Rails 125 are sufficiently close to the sides of the container to catch the scrap ring and prevent same from dropping with the flange trimming die 122.
The container is then transferred to the next station called the discharge lifter 126, which is a platform which raises the container to a magnetic discharge conveyer 130. More particularly, as the container and the circumscribing scrap ring are lifted by the discharge lifter 126, air jets 127, in FIG. 5 are directed toward the bottom of the container to maintain the scrap ring in its position about the container so that the scrap ring is carried to the height of the upper guide rail system 128. The guide rails 128 are spaced apart sufficiently to permit the containers to pass therebetween but close enough to carry the scrap ring 129 so that it does not fall from the container as the container is moved out of the press by magnetic conveyer 130.
Magnetic conveyer 130 includes a belt 130a which is caused to pass beneath magnets 130b by a drive system 130c. The belt is of a material which is permeable to the magnetic flux whereby the remaining flange on the container is attracted to the belt to be removed therewith out of the press. At the end of rails 128 opposite where the discharge lifter is located the scrap ring 129 is permitted to drop but the container is carried by the magnetic conveyer 130 a somewhat further distance where it can be captured by another container conveyer system, not shown.
One other detail shown in FIG. 5 is the driving system for the slide 15. More particularly, attached to the bottom of the slide 15 are trunnions 15a which depend downwardly beyond and are adapted to receive the top part of crank arms 132. The trunnions 15a are connected in pivotal relationship to the crank arms 132 by wrist pins 131. Crank arms 132 extend downwardly to the crank and are in a well known manner moved to reciprocate the slide 15.
Turning now to FIG. 6, the mechanism for transferring the container from its initial blanking and cupping station 108, to its first redraw station 112, to its second redraw and profile station 116, to its redraw flange trimming station 121 and to the discharge lifter 126 is shown. The mechanism consists of a series of finger sets which are arranged to pivot toward one another in order to grasp the container about its circumference below its flange and transfer same from one station to the next.
A transfer mechanism 113 is shown in plan view in FIG. 6 and consists of two oscillating systems, one to transmit motion to the finger sets and one to move the entire transfer mechanism 133 sufficiently to place the finger sets in alignment with a first station to receive a partially formed container and a second station to release the partially forming containers for further forming. More particularly, there is a dual reciprocating drive 134 which includes transmission 135 that imparts a reciprocating angular motion to an oscillating arm 136. Arm 136 is driven about an axle 135a by a hollow oscillating shaft (not shown) also connected to transmission 135. The axle is arranged to also drive a rotary edge cam 137 independently from the oscillating arm 136. The edge cam 137 is positioned just about the arm 136. A bell crank having a short leg 138 is provided with a roller follower 138a set to trace and follow the edge of cam 137 as same is rotated. The bell crank short leg 138 is attached to a long leg or cam lever 139 at a pivoting point 136a mounted on the oscillating arm 136 whereby the lever 139 oscillates as a result of motion imparted to it by short leg 138 and by pivot 136a.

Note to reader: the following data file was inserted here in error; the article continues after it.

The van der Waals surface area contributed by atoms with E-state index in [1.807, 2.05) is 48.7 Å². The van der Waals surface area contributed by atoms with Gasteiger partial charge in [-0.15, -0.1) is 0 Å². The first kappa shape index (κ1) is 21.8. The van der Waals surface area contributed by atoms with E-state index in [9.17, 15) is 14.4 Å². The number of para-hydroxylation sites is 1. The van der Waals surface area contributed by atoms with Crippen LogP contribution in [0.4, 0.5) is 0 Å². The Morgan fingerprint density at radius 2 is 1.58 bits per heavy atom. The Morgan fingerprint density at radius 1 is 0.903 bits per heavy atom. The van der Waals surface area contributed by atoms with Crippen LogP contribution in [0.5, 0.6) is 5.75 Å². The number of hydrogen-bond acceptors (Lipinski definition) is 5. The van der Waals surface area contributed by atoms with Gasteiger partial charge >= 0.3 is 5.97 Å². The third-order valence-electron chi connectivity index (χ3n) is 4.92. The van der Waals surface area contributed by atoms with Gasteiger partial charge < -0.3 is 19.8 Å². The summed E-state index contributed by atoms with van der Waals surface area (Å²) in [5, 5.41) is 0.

A shock damper 140 is connected to approximately the midpoint of lever 139 by means of a clevis 140a. In a manner common to a reciprocal device shock damper 140 acts to restrain any harmonic motion induced by the frequent velocity changes imparted to lever 139 during its oscillation. The driven lever 139 and arm 136 are connected to additional linkage for the transfer mechanism 133. Drive rod 141 is connected to lever 139, see FIG. 6C, and transfer rod 142 is connected to arm 136. Both rods 141 and 142 are arranged as a turn buckle having regular and reverse threads arranged such that the distance between the drivng and the driven rods can be adjusted to a preferred length. Transfer rod 142 is connected to drive a chassis 143, see FIGS. 6, 6B and 6C, in reciprocating linear fashion. Chassis 143 is supported on the press crown 11 for controlled motion, the details of which will be explained later in connection with FIG. 6B. Chassis 143 carries with it slide bars 144 such that they may act to guide a finger block 145 driven for independent movement by drive rod 141. Consequently, the different reciprocations of the drive ends of lever 139 and arm 136 are imparted to interdependent systems. More particularly, they are inter-related to move linearly but they are independent in that the movements are not of the same periodicity or distance. Such motion is required in order to shift the finger sets to permit the transfer and in order to provide the opening and closing of the finger sets for the purposes of grasping and releasing the container at the required times. The motion imparted to the finger block 145 is transferred to finger arms 146 which are carried about a pivot 143a carried on the chassis 143. The arms 146 are connected to drive finger connected bars 147 for purposes of supplying the relative independent motion as necessary for opening and closing the finger sets.